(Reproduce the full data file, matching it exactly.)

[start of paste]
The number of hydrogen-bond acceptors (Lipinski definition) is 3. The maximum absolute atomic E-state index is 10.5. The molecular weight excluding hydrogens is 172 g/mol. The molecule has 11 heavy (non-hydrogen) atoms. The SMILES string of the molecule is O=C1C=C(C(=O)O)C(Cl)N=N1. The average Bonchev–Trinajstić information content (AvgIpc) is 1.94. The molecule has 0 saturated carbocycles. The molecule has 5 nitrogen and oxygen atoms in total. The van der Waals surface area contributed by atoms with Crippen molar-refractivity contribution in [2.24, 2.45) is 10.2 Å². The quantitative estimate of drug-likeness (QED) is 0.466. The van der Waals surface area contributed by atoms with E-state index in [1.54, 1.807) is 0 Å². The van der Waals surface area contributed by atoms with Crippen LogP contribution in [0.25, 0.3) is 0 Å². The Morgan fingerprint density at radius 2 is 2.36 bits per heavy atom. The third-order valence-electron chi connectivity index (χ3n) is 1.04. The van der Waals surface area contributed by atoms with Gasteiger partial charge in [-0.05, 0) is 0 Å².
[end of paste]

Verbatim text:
The number of hydrogen-bond acceptors (Lipinski definition) is 3. The maximum absolute atomic E-state index is 10.5. The molecular weight excluding hydrogens is 172 g/mol. The molecule has 11 heavy (non-hydrogen) atoms. The SMILES string of the molecule is O=C1C=C(C(=O)O)C(Cl)N=N1. The average Bonchev–Trinajstić information content (AvgIpc) is 1.94. The molecule has 0 saturated carbocycles. The molecule has 5 nitrogen and oxygen atoms in total. The van der Waals surface area contributed by atoms with Crippen molar-refractivity contribution in [2.24, 2.45) is 10.2 Å². The quantitative estimate of drug-likeness (QED) is 0.466. The van der Waals surface area contributed by atoms with E-state index in [1.54, 1.807) is 0 Å². The van der Waals surface area contributed by atoms with Crippen LogP contribution in [0.25, 0.3) is 0 Å². The Morgan fingerprint density at radius 2 is 2.36 bits per heavy atom. The third-order valence-electron chi connectivity index (χ3n) is 1.04. The van der Waals surface area contributed by atoms with Gasteiger partial charge in [-0.05, 0) is 0 Å².